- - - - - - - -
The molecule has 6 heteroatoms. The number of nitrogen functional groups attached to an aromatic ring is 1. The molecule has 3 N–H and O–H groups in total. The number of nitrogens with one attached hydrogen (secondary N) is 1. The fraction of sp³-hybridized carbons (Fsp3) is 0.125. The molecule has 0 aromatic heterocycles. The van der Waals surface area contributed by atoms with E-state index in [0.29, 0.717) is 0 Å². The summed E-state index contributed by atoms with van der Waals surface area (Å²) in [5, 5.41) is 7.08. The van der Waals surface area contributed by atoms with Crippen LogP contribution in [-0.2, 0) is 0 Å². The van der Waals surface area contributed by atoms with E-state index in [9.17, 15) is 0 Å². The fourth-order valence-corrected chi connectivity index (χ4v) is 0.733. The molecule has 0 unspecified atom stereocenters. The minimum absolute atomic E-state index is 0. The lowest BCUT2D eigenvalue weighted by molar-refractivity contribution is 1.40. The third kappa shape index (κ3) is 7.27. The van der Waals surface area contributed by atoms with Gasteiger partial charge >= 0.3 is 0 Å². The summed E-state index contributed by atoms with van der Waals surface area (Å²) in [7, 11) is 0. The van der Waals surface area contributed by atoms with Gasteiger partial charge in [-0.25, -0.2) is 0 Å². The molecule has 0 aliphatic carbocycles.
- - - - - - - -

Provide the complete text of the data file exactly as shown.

The molecule has 6 heteroatoms. The number of nitrogen functional groups attached to an aromatic ring is 1. The molecule has 3 N–H and O–H groups in total. The number of nitrogens with one attached hydrogen (secondary N) is 1. The fraction of sp³-hybridized carbons (Fsp3) is 0.125. The molecule has 0 aromatic heterocycles. The van der Waals surface area contributed by atoms with E-state index in [0.29, 0.717) is 0 Å². The summed E-state index contributed by atoms with van der Waals surface area (Å²) in [5, 5.41) is 7.08. The van der Waals surface area contributed by atoms with Crippen LogP contribution in [-0.2, 0) is 0 Å². The van der Waals surface area contributed by atoms with E-state index in [9.17, 15) is 0 Å². The fourth-order valence-corrected chi connectivity index (χ4v) is 0.733. The molecule has 0 unspecified atom stereocenters. The minimum absolute atomic E-state index is 0. The lowest BCUT2D eigenvalue weighted by molar-refractivity contribution is 1.40. The third kappa shape index (κ3) is 7.27. The van der Waals surface area contributed by atoms with Gasteiger partial charge >= 0.3 is 0 Å². The summed E-state index contributed by atoms with van der Waals surface area (Å²) in [7, 11) is 0. The van der Waals surface area contributed by atoms with Gasteiger partial charge in [-0.25, -0.2) is 0 Å². The molecule has 0 aliphatic carbocycles.